White rose on a piano keyboard

Using Your Songs to Help Those Who Are Hurting

If you have a friend who’s going through tough times, you might say to them, “Everything’s going to be all right.” You hope your words will show your care and concern that friend. But sing those words to them, and you’ve got a much better chance of getting through.

That’s the nature of music, and everyone seems to know it. Politicians use music to stir up the crowd. More politicians will take the stage to a rocking tune than to a thoughtful poem, if stirring up emotion is what they’re trying to do.

Music is powerful. It touches people in ways that mere words can’t. And I bring this up because as composers of music, we might forget just how powerful a tool we have at our disposal. We have the ability to give people who are hurting a dose of hope and courage – to motivate and inspire.

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Have you ever written a song that offers love and support to a friend or relative? Through a few chords, melody and lyrics, you can give people hope during a time of despair. And that is an amazing gift.

Sometimes songwriters write these powerful songs to themselves, to help them through their own pain (Eric Clapton, “Tears in Heaven“). Music history is full of songs that were written to give others hope at difficult times, or to encourage the downtrodden. Some are emotional, some are aggressive, but they all serve to encourage:

This is not so much a post about how to write uplifting music. It’s more to point out that you have this amazing potential at your disposal to make others feel good.

And that’s something so many others wish they could do. As a songwriter, you’re doing something that many can’t do. If you have a friend going through dark days, you may worry that you can’t provide something “real” to help them. But for many, it’s not the something “real” they need. They need the less tangible support and love that a song specifically written for them can offer.

If you want to write a song that you hope might help someone who’s hurting, you might consider the following.

  1. Respect their privacy. People going through tough times have the right to deal with their difficulties in their own way, which means on their own, if that’s their choice. So if you write a song for them, you may need to keep the lyrics vague enough that you and the receiver of the song have something to share between you without broadcasting it openly. You’ll know when it feels right to be vague and when it feels right to be more direct.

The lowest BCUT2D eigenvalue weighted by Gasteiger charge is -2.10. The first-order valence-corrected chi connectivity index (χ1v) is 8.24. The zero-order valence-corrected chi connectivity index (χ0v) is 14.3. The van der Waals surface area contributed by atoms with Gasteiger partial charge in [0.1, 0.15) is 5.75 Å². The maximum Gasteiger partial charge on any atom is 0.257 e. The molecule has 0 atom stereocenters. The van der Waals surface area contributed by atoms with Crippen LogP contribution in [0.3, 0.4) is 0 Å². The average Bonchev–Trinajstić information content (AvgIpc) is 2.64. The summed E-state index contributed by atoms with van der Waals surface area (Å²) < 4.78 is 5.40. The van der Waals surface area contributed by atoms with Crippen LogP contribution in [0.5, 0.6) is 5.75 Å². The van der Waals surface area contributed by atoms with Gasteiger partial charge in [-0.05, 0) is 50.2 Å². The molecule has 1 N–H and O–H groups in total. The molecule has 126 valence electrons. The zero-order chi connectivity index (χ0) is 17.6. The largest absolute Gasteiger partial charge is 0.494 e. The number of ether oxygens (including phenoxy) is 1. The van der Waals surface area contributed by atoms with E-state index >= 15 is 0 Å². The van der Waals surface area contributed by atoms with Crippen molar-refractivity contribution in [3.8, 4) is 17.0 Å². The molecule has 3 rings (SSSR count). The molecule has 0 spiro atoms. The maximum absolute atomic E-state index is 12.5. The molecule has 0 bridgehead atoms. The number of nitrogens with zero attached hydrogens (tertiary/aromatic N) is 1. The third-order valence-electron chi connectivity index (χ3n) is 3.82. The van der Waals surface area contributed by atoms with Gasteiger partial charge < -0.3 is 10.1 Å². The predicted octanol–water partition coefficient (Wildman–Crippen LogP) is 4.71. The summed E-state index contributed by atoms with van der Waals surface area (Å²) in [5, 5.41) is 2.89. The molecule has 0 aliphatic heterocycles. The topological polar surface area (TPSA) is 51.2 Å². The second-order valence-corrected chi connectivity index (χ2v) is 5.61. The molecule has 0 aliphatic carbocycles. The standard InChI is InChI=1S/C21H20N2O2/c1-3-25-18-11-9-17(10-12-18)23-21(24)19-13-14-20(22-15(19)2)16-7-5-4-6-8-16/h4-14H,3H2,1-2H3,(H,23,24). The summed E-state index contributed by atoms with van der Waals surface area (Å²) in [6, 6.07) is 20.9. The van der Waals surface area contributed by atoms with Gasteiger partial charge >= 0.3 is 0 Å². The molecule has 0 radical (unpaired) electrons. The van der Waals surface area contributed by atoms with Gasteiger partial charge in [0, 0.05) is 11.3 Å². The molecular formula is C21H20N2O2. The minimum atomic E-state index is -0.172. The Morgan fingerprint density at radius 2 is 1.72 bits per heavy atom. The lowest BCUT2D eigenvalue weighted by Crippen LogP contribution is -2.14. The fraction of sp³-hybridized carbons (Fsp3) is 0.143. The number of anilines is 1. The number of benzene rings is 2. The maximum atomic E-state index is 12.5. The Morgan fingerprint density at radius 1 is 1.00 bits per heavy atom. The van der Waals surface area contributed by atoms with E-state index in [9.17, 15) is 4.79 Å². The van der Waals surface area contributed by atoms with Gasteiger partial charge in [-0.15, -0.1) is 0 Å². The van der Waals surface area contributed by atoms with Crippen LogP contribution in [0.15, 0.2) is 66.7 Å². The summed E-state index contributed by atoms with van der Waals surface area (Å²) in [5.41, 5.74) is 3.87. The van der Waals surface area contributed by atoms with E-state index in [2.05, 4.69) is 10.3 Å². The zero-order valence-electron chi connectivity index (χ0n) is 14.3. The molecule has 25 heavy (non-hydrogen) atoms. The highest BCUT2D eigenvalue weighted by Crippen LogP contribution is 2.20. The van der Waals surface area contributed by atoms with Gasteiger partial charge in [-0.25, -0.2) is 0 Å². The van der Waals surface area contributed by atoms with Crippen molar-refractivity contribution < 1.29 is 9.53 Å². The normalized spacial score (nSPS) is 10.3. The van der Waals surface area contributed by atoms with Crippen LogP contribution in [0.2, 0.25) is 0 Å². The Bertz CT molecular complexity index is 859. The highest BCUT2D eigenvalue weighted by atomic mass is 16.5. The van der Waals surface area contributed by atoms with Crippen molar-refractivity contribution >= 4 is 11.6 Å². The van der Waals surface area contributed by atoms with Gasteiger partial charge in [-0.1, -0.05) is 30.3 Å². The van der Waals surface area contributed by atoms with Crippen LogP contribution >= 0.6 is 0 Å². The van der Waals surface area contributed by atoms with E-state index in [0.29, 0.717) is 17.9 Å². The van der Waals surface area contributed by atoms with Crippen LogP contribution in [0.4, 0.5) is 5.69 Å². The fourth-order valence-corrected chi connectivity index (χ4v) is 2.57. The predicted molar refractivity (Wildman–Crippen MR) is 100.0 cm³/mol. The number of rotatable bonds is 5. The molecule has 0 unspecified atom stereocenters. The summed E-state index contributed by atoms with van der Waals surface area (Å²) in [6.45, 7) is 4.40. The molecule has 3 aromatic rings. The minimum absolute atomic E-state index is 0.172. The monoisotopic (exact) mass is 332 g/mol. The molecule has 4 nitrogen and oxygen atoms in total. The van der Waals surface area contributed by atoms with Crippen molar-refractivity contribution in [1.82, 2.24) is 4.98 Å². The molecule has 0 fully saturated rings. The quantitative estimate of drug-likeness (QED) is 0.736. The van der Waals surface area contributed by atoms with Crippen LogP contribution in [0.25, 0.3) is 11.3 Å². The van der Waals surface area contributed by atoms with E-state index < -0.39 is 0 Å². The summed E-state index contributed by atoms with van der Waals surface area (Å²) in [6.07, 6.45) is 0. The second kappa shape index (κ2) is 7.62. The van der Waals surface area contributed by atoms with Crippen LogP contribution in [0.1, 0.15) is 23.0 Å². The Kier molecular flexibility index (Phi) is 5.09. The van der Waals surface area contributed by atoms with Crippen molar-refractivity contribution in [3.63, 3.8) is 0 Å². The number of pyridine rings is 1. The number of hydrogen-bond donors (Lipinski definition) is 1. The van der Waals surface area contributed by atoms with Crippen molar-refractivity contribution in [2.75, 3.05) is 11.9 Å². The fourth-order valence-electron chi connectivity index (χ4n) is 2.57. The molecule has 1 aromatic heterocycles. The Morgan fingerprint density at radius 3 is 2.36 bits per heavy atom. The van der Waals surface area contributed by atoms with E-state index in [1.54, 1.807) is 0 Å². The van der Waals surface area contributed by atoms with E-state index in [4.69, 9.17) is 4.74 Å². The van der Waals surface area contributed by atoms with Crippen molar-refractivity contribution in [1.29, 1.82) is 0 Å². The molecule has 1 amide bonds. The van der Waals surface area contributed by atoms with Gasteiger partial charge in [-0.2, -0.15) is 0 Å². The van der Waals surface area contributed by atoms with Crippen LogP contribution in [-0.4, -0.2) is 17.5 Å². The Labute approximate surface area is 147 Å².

2. Don’t be preachy. Sometimes a friend’s difficulties can be the result of bad choices. Don’t use your lyrics to ponder how things got to this point. Be caring and supportive without being judgmental.
  3. Don’t use lyrics to dismiss a problem. It’s a fine line. You don’t want to be dismissive, but you also don’t want to help them wallow in their pain. There’s a way to say “things will get better” without making it sound like you’re making light of their situation.
  4. Think about how you want them to feel at the end of the song. In other words, if your friend’s situation is sad, see if there’s a way to develop a musical style that leaves them feeling happy and uplifted at the end. The perfect style might be something melancholy but hopeful: a mix of two styles. “Bridge Over Troubled Water” might be a good example here.
  5. Supportive music doesn’t need to address any one person. In”Man In the Mirror”, the singer (Michael Jackson) addresses the issue of insensitivity toward the downtrodden as his own personal issue. But the implication is that he is singing on everyone’s behalf. It’s not that difficult to look at our world today and see issues that can be addressed like this.

Written by Gary Ewer. Follow Gary on Twitter

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One Comment

  1. As usual, another great post.

    As an add-on, make sure that this isn’t about you. We see people doing things, purportedly for someone else, when it’s really meant to draw attention to themselves. Examine our own motivations and be sincere, in anything we do, not just songwriting.

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